Eagle County readies to launch 18-month effort to rewrite its zoning codes
County's current land use regulations are a patchwork in many places
Zoning is one of the least exciting things local government does. But it’s important. That’s why Eagle County is about to launch an 18-month effort to revise the county’s land use regulations.
The county has retained Fairfield and Woods, a Denver law firm, to lead the way on the project. Todd Messenger of Fairfield and Woods on Tuesday joined Deputy County Attorney Beth Oliver to provide an initial briefing to the Eagle County Board of Commissioners.
Messenger said revamping the county’s land use regulations is “an enduring legacy” for this board, although future boards can revise those regulations as needed.
Messenger noted that land use codes, almost by definition, eventually get cumbersome.
“You want something that stays compact,” Messenger said, adding that the goal is to find the ingredients needed to meet community goals, then deliver a product that reflects both official and community priorities and policy preferences.
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Those goals and preferences vary widely in the county, from high-end resorts to ranch land and, of course, a vast amount of public land.
Land zoned for development makes up very little of Eagle County’s 1,692 square miles. About 2.2% of that land is in the county’s towns. In the county, another 2.2% of the land is either built, or buildable according to its zoning.
One of the biggest complications in current land use regulations is the number of planned unit developments. Those projects essentially create a kind of custom zoning to accommodate developers’ plans.
There are currently 86 such developments in the county. Those developments account for about 18,000 acres, more than the other development zones combined.
Messenger noted that all those planned unit developments are essentially subject to unique regulations. Any changes, even minor ones, require amendments that must ultimately be approved by the Commissioners.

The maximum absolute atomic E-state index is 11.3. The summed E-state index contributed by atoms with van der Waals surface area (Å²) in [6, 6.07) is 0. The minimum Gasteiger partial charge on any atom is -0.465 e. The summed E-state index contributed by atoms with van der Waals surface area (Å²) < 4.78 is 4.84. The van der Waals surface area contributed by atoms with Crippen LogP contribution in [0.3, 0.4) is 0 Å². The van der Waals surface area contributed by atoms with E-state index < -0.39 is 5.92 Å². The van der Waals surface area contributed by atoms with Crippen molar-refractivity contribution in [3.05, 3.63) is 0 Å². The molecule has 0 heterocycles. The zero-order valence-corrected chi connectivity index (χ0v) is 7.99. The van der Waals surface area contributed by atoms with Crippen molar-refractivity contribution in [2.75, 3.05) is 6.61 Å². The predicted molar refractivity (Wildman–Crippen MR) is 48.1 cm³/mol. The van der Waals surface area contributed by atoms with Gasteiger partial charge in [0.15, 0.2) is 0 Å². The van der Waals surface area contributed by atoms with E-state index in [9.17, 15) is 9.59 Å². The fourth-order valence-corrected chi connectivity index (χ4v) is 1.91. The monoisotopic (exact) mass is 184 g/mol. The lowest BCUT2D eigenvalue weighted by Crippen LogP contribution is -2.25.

Much of the remaining land is zoned “resource,” which accommodates many other uses, but not housing at more than one unit per 35 acres.
Commissioner Jeanne McQueeney noted that the regulations need to take into account the differences in the county between the Eagle River Valley and Roaring Fork Valley.
Messenger said the team will start with an issue paper outlining the issues. “We’ll probably keep a lot and simplify,” he said.
McQueeney asked Messenger what happens to a property owner’s rights if zoning changes on that land.
“Ideally (those rights will) expand,” he said. “We want to create a scenario where we don’t extinguish rights.”
Commissioner Kathy Chandler-Henry noted that water protection will be a big topic in future land use regulations. Messenger said the new code can be written to reflect the county’s work with water providers and its existing water rights.
The Commissioners asked Messenger and Oliver to draft some proposed regulations in order to give both elected officials and the public something to react to.
“We need to have something to start from,” Commissioner Matt Scherr said. “It’s dangerous to start with a blank slate with something that big.”